Wait: How did I not hear about this!?
I know Avatar: the Last Airbender isn’t technically anime because it’s not Japanese, and I remember getting really confused when I first watched the original series because I wondered how this particular “anime” had such good English dubbing, only to learn later that it was an American produced series (by Nickelodeon). The Legend of Korra follows the original series, beginning approximately 70 years after the end of The Last Airbender, and focuses on Korra, the new Avatar.
There are a few differences to note off the bat between the two Avatars: In The Last Airbender, Aang had only mastered Air Bending, while in The Legend of Korra, Korra is adept at Water, Fire, and Earth Bending at a young age. Aang’s age during the run of the series was 12-years old; Korra is 17 to start. Aang is male; Korra is female. One of the main challenges for Aang was to bring peace and restore balance in a world that had been dominated by the Fire Nation; 70 years later, Korra faces a whole set of different issues in a completely changed world, including growing segregation between benders and non-benders (think humans versus mutants in X-Men), civil unrest, and tyrannical triads.
I really, really liked the original Avatar: the Last Airbender, and though I felt the ending was rushed – not that it wasn’t well-concluded, just that some questions remained unanswered – and I’d heard the live action movie was terrible, it’s still probably one of my most favourite series of all time. The whole world of Avatar – the geography, the nationalism, the division of benders, and the concept of elemental bending itself – is so well explained through the series and its characters. It had a good mix of action and comedy (and there was romance too – and I don’t doubt there will be a romantic story in Legend of Korra) with awesome fight scenes and solid characters. Now… as to whether or not it’s necessary to have seen the original series (and we’re talking 61 episodes here) before watching Legend of Korra… I’m not sure I can say, having seen all 61 episodes before starting the Legend of Korra, but I’m going to say it’s not essential. The series opens in the same fashion as before: with a narrative and with visualizations of what elemental bending is. It also mentions in passing the basic plot of what the first “season” covered – that is Aang’s journey in not only becoming Avatar, but of how he and his friends brought an end to the 100 Year War.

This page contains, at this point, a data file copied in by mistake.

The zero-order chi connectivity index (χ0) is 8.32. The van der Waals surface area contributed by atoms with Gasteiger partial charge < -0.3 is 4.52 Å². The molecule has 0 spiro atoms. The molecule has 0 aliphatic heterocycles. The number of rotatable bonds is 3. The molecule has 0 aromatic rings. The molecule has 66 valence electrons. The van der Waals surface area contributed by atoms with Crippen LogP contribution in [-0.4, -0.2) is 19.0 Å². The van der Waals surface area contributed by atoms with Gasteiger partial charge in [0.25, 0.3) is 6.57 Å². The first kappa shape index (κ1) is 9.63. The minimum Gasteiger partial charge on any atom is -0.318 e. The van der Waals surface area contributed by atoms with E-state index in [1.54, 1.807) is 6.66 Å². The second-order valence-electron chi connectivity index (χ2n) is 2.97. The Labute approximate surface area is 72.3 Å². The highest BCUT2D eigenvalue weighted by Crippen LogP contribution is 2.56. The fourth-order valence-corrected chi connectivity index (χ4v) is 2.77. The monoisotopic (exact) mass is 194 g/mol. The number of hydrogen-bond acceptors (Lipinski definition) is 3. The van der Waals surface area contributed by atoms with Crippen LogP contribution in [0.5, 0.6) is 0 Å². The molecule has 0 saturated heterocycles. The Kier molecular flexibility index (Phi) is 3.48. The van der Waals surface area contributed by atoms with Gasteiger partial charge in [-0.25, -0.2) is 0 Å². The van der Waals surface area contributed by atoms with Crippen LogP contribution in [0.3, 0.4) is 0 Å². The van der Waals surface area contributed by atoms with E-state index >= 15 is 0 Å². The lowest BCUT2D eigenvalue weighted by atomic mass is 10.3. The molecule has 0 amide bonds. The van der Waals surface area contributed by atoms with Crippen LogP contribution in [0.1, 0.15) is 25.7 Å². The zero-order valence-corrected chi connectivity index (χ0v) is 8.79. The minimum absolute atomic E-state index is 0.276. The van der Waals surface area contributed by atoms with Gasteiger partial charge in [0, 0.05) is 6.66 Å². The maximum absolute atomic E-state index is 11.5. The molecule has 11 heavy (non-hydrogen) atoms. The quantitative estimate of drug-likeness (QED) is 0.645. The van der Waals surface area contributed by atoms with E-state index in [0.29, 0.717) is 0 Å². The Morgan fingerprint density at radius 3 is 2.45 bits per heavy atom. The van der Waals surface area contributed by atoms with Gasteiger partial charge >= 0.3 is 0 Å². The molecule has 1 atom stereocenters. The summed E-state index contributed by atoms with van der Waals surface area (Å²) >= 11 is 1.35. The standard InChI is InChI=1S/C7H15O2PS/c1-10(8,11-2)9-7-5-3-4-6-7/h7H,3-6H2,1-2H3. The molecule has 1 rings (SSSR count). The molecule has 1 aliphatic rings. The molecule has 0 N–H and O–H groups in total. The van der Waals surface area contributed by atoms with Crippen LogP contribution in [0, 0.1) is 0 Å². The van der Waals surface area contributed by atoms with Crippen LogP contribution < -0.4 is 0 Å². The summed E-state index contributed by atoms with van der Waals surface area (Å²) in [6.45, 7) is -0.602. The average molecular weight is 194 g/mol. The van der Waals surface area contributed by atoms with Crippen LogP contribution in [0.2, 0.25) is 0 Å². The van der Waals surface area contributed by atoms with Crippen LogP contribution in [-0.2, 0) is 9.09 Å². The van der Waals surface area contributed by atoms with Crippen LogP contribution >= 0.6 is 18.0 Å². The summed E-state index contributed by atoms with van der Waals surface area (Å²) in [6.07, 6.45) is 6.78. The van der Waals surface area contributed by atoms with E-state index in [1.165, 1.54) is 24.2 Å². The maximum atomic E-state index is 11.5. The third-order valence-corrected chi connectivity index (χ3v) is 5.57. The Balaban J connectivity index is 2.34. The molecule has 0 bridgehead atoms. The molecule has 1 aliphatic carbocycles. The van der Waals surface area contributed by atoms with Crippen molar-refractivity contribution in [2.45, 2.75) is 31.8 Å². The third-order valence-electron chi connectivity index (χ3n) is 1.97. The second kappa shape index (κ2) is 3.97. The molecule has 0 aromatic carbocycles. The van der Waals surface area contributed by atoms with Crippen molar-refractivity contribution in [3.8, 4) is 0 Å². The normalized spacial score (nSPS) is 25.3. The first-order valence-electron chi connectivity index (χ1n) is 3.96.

The characters in this series are completely new, with Katara being the only pre-existing character who’s carried over from the original. But the original characters are far from lost and forgotten as we learn their children are the ones in charge now. Most notable are Tenzin, Katara and Aang’s youngest son, and Lin Beifong, Toph’s daughter. No doubt the offsprings of Sokka (x Suki) and Zuko (x Mai) will pop up sooner or later in the 26 episodes of Legend of Korra.
The first two settings introduced in this new world is the White Lotus headquarter located in the South Pole, and the established metropolis known as Republic City. After escaping from her South Pole safe house, Korra begins a new life in Republic City, learning Air Bending under the tutelage of Tenzin, making new friends, and discovering she’s just a small town girl entering a much bigger world. The animation and character designs are still distinguishably Last Airbender-esque, with vivid colours, amusing expressions, and well choreographed and exciting fights.
Due to a show in popularity for the series, the first two episodes of The Legend of Korra were released early as a one-hour special, but the official release date is April 14th. The first season is said to contain 12 episodes, saving the remaining 14 for a second season.
So this isn’t technically Japanese anime, and it wasn’t mentioned in our Spring Preview (actually, this is where I found out about it – thanks Xana and Lykos!), but I am SO. EXCITED. And if you’re excited then let me know because then I won’t feel so bad when I bring it up now and then as the series runs through its first season. (I’m just kidding. I wouldn’t actually feel bad.)